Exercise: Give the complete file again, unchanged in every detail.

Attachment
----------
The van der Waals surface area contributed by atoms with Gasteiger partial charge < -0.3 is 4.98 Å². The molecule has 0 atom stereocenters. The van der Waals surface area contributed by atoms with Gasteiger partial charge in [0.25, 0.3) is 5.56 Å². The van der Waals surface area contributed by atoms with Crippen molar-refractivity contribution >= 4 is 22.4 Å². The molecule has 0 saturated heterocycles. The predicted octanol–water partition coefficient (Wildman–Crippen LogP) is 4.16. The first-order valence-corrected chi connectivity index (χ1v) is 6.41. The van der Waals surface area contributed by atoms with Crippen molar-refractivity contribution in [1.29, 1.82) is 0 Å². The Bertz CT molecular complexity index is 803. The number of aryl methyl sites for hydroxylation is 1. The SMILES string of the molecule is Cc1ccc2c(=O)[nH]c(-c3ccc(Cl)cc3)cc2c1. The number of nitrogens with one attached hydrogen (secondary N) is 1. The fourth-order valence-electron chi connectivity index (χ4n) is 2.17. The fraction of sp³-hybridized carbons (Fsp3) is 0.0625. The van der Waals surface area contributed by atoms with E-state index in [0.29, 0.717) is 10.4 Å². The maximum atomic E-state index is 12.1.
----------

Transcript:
The van der Waals surface area contributed by atoms with Gasteiger partial charge < -0.3 is 4.98 Å². The molecule has 0 atom stereocenters. The van der Waals surface area contributed by atoms with Gasteiger partial charge in [0.25, 0.3) is 5.56 Å². The van der Waals surface area contributed by atoms with Crippen molar-refractivity contribution >= 4 is 22.4 Å². The molecule has 0 saturated heterocycles. The predicted octanol–water partition coefficient (Wildman–Crippen LogP) is 4.16. The first-order valence-corrected chi connectivity index (χ1v) is 6.41. The van der Waals surface area contributed by atoms with Crippen molar-refractivity contribution in [1.29, 1.82) is 0 Å². The Bertz CT molecular complexity index is 803. The number of aryl methyl sites for hydroxylation is 1. The SMILES string of the molecule is Cc1ccc2c(=O)[nH]c(-c3ccc(Cl)cc3)cc2c1. The number of nitrogens with one attached hydrogen (secondary N) is 1. The fourth-order valence-electron chi connectivity index (χ4n) is 2.17. The fraction of sp³-hybridized carbons (Fsp3) is 0.0625. The van der Waals surface area contributed by atoms with E-state index in [0.29, 0.717) is 10.4 Å². The maximum atomic E-state index is 12.1.